Back in Iowa, Thompson famously refused to respond to the debate moderator/school marm's demand for a hand-show on global warming. On this morning's Today, he declined to engage in horse-race speculation about his own prospects, then took the media to task for its propagation of that false rumor about his impending withdrawal. Weekend anchor Lester Holt interviewed the former Tennessee senator.
Update (Jan. 7 | 14:30): This was mentioned earlier in the comments thread. You can see Maher's offensive comments beginning about 1:35 into the video posted on YouTube here.
Appearing on the Friday "Late Night with Conan O'Brien," comedian Bill Maher took repeated swipes at the Republican Party and conservatives as idiotic, bigoted, homophobic, you know, all the usual epithets.
Although his material was registering mostly nervous laughter from the audience, Maher plunged further into his assault on traditional values, attacking Christians, particularly Catholics, by insisting that one has to be "schizophrenic" to go about life normally for six days a week only to, on the seventh go to church and believe that when drinking communion wine one is drinking "the blood of a 2,000-year old space god."
On this morning’s Today show, NBC’s David Gregory challenged Democratic presidential candidate John Edwards about his vote for the Iraq war, his relative lack of experience, and his divisive us-vs-them rhetoric. But Gregory had absolutely no reaction when Edwards grandly claimed that his phone call to Pakistani President Pervez Musharraf in the hours after the assassination of former Prime Minister Benazir Bhutto “was a calming influence” that helped stabilize an “international crisis” and was proof he is “ready for the Presidency.”
“We just had this, this international crisis in Pakistan that is still ongoing. And my response to that was to speak directly to President Musharraf, to urge him to do a series of things that would move the country toward democracy, that would allow international inspectors into the country and to proceed with the elections in an open, fair, verifiable and secure way. And I believe was a calming influence in a very volatile situation.”
Does Edwards really think that in the turmoil following Bhutto’s killing his phone call was of any consequence whatsoever? Or is this just another display of Edwards’ knack for grotesque overstatement, as when in 2004 he claimed that “when John Kerry is president, people like Christopher Reeve are going to walk, get up out of that wheelchair and walk again.”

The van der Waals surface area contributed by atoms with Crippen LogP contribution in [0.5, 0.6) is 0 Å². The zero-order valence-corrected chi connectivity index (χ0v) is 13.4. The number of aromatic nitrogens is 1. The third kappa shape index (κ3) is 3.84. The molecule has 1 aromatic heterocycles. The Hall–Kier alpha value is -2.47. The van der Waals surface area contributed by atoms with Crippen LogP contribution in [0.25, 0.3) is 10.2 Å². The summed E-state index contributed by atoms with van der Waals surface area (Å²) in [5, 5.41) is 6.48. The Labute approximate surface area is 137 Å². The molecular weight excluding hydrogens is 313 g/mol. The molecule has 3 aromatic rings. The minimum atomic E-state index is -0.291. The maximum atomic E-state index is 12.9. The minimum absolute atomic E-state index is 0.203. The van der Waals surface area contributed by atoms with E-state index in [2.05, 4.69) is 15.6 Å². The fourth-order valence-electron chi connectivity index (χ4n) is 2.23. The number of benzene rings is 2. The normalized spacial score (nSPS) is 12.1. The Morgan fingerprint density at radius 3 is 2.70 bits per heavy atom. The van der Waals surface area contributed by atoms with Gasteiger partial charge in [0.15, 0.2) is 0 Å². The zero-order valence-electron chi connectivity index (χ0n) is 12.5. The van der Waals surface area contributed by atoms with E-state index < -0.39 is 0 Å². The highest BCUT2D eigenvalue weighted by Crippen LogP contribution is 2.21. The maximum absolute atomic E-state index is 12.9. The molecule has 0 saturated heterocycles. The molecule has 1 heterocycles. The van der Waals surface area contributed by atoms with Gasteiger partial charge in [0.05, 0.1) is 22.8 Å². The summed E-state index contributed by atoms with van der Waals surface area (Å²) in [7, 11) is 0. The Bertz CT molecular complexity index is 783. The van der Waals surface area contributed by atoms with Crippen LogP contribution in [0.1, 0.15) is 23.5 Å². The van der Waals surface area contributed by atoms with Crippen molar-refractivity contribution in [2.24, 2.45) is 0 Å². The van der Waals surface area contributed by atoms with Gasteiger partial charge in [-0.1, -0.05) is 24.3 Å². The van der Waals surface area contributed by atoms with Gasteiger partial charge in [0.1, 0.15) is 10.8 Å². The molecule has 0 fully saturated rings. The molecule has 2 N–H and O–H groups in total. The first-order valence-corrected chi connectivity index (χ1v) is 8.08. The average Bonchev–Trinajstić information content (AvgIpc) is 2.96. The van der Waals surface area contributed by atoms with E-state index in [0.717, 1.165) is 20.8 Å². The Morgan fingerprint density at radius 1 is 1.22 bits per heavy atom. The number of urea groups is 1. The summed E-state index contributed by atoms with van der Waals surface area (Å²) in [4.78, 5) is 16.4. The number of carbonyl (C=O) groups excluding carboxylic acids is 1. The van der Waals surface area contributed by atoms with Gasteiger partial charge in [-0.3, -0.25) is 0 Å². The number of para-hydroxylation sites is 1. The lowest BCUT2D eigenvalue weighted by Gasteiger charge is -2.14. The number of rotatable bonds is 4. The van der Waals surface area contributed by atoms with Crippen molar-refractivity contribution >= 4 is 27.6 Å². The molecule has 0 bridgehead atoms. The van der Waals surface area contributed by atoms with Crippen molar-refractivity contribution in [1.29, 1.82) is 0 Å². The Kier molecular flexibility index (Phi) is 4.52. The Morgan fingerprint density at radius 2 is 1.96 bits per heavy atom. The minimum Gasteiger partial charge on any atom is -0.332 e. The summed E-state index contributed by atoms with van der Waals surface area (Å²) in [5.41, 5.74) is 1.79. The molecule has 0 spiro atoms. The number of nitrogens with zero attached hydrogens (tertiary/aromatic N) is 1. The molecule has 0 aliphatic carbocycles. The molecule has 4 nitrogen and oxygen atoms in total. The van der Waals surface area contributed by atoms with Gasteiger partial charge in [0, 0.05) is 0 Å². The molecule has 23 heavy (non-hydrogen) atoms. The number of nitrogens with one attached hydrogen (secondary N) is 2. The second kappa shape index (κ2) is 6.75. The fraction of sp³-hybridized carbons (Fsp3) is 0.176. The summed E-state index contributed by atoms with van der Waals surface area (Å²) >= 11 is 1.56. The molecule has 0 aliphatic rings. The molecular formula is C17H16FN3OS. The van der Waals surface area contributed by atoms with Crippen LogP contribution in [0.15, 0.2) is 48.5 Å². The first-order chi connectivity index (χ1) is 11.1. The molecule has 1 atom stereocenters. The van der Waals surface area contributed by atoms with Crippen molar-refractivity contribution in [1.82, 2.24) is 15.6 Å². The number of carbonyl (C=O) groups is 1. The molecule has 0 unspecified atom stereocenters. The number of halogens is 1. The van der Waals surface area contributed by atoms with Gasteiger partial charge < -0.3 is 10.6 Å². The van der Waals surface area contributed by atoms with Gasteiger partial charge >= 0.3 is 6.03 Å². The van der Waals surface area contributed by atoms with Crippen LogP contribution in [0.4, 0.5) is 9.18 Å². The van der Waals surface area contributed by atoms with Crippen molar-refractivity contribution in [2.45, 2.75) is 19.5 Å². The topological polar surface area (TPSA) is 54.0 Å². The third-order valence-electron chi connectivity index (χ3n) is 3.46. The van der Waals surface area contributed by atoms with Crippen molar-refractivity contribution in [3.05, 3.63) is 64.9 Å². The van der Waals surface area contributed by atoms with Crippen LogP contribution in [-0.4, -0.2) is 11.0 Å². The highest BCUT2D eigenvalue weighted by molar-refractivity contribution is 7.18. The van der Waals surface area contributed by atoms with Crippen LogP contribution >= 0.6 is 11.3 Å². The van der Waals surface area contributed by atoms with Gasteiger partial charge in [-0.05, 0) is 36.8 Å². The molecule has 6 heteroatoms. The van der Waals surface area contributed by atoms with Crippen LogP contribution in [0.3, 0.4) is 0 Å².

Credit Chuck Todd for candor. The NBC News Political Director has acknowledged that the media is poised to take a third-place finish by John McCain in Iowa, declare him the winner and catapult the Arizona senator to victory in New Hampshire. Todd appeared with the Politico's Roger Simon on this afternoon's Hardball.
If Hillary Clinton’s trying to warm up her image in the last days before the first presidential vote, NBC’s Meredith Vieira threw another log on the fire, vouching strongly for her personal warmth on Wednesday’s edition of Today. "Her every word and move is caught on tape and while her critics assail Clinton as overly calculating, up close the Senator and former First Lady is natural, confident and warm," reported Vieira as she followed Hillary on the trail in Iowa.
After her report was over, Vieira underlined that private-warmth line to co-anchor Matt Lauer: "she's excellent, one-on-one with people. You know she has the image of being very cold and calculating but she's great one-on-one. I actually took my son Ben, who's a freshman in college, and wants to be president. He told her that and they sat and talked for the longest time and it was very genuine. I think she relates a lot to young people."
As you’ve already been told a thousand times, with only a day to go before the Iowa caucuses, the polls are showing a statistical three-way tie between Barack Obama, Hillary Clinton and John Edwards atop the Democratic field, and a similarly close two-way race between Republicans Mike Huckabee and Mitt Romney.
But the polls are probably wrong. Or maybe they’re right -- we won’t really know until Thursday night when the actual results are announced. And that’s the problem -- the media have given the polls so much emphasis that the actual results will only matter to the extent that they differ from the media’s pre-election expectations, i.e., only to the extent that this week’s polls are inaccurate.
In just the last month, RealClearPolitics has posted the results of 55 pre-Iowa caucus polls (27 for the Republicans, 28 for the Democrats). These are mostly media-generated polls, with a few conducted by universities. It’s because of these polls that reporters think they know who is and is not a frontrunner, who is and is not rising and/or falling, and who is and is not hopelessly behind.
In: preachy AIDS activism on the peacock network's "ER."
Reports Los Angeles Times writer Greg Braxton in the the January 2 paper (emphasis mine):
Gloria Reuben raised more than a few eyebrows in 2000 when she went from the front lines of NBC's acclaimed "ER" to the back line of Tina Turner's rock 'n' roll tour. Now she's starting the new year by stepping forward into her past.
Reuben, who won accolades for her groundbreaking portrayal of Jeanie Boulet, a physician's assistant grappling with an HIV diagnosis, returns to the role Thursday night. She called the experience, which is being billed as a one-time appearance, both emotional and exhilarating.